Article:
The early days of photography

By Amy Leiser, Executive Director
Monroe County Historical Association

During the first few decades of the 19th Century, Joseph Nicéphore Niépce (1765–1833) began experimenting with photography. Hailing from a wealthy family, Niepce was the son of a counselor to King Louis XVI, and he had the leisure time and financial means to explore his desire for creating lasting images.

In 1825, Niepce captured his first image (Niepce called it a heliograph) of a barn. This early technology, however required an eight-hour exposure, and the image itself only lasted one day.

During the same time that Niepce was experimenting with his photography, Louis Daguerre (1787–1851) was already famous as a painter and set designer for the opera houses of Paris. Daguerre was intrigued with playing with light and shadows to create optical illusions that would be used on the stage in the theater.

Daguerre had learned about Niepce’s work with photography, and the two men met in Paris in 1828. By 1829, the two formed a partnership. Together, the men were able to generate images exposed by the sun on plates of bituminous coal. While the concept was in place, the two inventors struggled with the basic idea of the photographic process: capturing an image using a light-sensitive surface but, once created, having that image resist fading in the light.

Unfortunately, Niepce died in 1833, not living to see his life’s work be perfected. Daguerre continued on, and in 1835, he successfully created a lasting image, naming it after himself, calling it a “daguerreotype.”

Daguerre perfected the method by using silver-plated copper and glass plates that had been treated with iodine to make them sensitive to light exposure. These plates would be exposed in a camera, and then mercury vapors would be used to develop the image. This process would take 20-30 minutes. The plate would then be rinsed in a salt water solution to remove the iodine and prevent further development when exposed to light.

However, because the image was etched onto the silver, the finished product had a mirror-like quality for a time until the silver would become heavily tarnished, making the images difficult to see.

Despite their limitations, daguerreotypes were a new innovation that presented clear and realistic images. Unlike paintings, sketches, and drawings, daguerreotypes captured a true likeness of an individual or a landscape. It is not surprising that having one’s image captured in the form of a daguerreotype became quite popular not only in Europe, but across America as well.

Daguerreotype of an unknown young lady (circa 1855) in the collection of the Monroe County Historical Association.
Many Monroe County citizens lined up to have a remembrance of themselves taken. Unlike today when we experience being photographed regularly, folks living in the mid-19th century would dress in their best attire for portraits, knowing that this would perhaps be the one and only likeness taken of them in their lifetime.

While many of the local photographers are known, there are many more who are unknown. Many individuals dabbled in picture-taking for a short period of time.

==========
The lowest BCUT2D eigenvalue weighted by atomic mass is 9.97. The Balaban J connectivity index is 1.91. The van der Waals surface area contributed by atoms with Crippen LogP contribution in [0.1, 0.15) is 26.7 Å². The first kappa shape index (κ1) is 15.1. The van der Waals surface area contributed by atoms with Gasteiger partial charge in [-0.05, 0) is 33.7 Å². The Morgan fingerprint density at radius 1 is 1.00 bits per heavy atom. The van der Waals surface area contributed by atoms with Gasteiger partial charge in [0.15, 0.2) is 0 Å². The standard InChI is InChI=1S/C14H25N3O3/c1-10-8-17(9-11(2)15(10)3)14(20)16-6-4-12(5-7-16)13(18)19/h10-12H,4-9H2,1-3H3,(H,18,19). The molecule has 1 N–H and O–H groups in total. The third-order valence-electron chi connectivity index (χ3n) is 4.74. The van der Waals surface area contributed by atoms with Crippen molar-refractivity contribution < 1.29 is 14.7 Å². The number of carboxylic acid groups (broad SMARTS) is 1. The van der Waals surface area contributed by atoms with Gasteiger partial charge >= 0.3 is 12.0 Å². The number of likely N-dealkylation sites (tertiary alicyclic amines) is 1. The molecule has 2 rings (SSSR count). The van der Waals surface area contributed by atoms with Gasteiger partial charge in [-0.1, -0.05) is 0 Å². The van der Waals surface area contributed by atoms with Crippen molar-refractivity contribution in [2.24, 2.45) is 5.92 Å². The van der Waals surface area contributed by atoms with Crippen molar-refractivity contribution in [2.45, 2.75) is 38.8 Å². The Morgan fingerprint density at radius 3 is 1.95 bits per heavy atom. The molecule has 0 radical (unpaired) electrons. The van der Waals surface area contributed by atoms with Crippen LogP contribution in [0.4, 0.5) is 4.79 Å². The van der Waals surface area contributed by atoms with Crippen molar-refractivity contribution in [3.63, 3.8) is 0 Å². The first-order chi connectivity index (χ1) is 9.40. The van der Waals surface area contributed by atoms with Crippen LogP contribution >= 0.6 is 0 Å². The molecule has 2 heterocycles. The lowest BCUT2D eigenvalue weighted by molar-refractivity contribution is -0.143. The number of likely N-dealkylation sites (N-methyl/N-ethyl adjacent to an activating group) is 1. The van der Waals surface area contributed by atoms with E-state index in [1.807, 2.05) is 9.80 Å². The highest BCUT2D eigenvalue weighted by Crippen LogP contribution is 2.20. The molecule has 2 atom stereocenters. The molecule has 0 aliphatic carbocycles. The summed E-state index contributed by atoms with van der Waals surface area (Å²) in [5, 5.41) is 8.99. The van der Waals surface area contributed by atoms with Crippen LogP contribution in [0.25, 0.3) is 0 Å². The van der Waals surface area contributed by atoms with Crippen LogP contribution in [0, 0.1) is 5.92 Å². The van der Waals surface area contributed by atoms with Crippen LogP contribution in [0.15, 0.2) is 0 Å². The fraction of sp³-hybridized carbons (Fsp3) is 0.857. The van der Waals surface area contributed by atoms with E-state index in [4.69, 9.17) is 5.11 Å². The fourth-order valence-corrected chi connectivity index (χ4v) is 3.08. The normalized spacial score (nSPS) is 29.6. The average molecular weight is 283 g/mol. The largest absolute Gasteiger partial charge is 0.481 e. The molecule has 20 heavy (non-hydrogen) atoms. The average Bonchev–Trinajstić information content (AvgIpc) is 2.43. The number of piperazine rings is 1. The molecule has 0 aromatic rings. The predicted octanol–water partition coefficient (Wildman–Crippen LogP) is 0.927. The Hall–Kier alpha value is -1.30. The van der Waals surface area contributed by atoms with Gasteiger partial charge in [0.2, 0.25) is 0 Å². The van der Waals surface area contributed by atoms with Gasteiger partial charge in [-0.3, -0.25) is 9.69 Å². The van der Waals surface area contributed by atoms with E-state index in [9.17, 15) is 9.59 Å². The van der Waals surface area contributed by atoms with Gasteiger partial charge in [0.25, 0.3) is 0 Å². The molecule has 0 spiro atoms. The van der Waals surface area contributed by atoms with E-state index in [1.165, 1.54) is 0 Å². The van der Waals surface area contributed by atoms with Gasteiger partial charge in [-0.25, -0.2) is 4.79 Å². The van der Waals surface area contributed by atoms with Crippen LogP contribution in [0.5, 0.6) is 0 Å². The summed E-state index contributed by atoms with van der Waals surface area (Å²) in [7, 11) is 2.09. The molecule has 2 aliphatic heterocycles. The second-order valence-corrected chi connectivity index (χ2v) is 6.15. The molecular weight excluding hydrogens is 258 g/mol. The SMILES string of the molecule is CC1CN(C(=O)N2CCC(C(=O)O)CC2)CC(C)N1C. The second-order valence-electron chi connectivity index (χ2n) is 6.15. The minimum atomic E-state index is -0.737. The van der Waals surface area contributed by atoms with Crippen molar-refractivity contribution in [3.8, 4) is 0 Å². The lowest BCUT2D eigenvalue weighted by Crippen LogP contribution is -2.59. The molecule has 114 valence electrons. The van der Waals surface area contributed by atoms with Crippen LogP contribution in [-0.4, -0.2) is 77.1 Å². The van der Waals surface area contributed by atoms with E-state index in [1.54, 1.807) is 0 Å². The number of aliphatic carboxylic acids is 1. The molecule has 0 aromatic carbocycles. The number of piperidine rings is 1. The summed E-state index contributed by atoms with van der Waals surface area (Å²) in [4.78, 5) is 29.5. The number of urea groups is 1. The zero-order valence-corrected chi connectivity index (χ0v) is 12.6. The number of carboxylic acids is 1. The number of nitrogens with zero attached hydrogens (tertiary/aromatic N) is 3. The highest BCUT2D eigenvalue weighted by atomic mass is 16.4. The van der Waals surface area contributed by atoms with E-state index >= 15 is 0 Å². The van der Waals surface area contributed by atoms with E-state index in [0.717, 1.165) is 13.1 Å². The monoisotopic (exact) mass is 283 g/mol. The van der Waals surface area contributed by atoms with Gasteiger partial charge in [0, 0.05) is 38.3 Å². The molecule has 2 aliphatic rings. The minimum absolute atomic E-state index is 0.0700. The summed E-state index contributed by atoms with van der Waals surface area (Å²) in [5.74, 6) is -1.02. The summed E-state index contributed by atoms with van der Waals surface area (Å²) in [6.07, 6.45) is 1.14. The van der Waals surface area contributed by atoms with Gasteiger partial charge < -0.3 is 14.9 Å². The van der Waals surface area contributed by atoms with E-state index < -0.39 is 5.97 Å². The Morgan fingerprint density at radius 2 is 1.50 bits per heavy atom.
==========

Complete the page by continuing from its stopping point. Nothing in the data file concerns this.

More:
For example, it is recorded that, in 1850, Monroe County resident Dr. Jackson Lantz at the age of 19 “learned the art of daguerreotyping” and that he “began his business career by the purchase of a complete outfit for portrait making.”

Lantz continued in this line of work for only two years until he became a dentist, leaving daguerreotyping behind. There must be many other undocumented Monroe County men and women who experimented with or even had short-lived businesses in daguerreotyping.

Daguerreotypes were popular from about the 1840s through the 1860s. Improvements in images continued; daguerreotypes were followed by ambrotypes. Ambrotypes were very similar to daguerreotypes, but they lacked the mirrored look. They too were mounted on glass, but when they were held up to the light, they were see-through. Because of the lack of silver, ambrotypes did not tarnish, but the black paint that was applied to the back side of the plate often dried out and chipped away.

Both daguerreotypes and ambrotypes were placed in small cases that hinged and clasped shut. The cases are known as “Union Cases” and were made by mixing shellac and wood fibers that were pressed into a mold. The result is a plastic-looking hard case that protects the images from breakage.

Ambrotypes were popular for 10 years from 1855 through 1865, when the tintype was developed. The tintype was mounted on a piece of tin which proved to be much more durable than the glass daguerreotypes or ambrotypes and needed no Union Case. Tin types were inexpensive and became quite popular with the public.

Living in a modern society, we know there are cameras nearly everywhere: on light posts that line city sidewalks; on dashboards of cars; at highway toll booths; at nearly every checkout counter, and on every computer. Cameras are available on almost every cell phone, and we all have the ability to snap a picture any time we’d like. It is easy to forget how far photography has come over the course of 175 years, since the daguerreotype was first invented.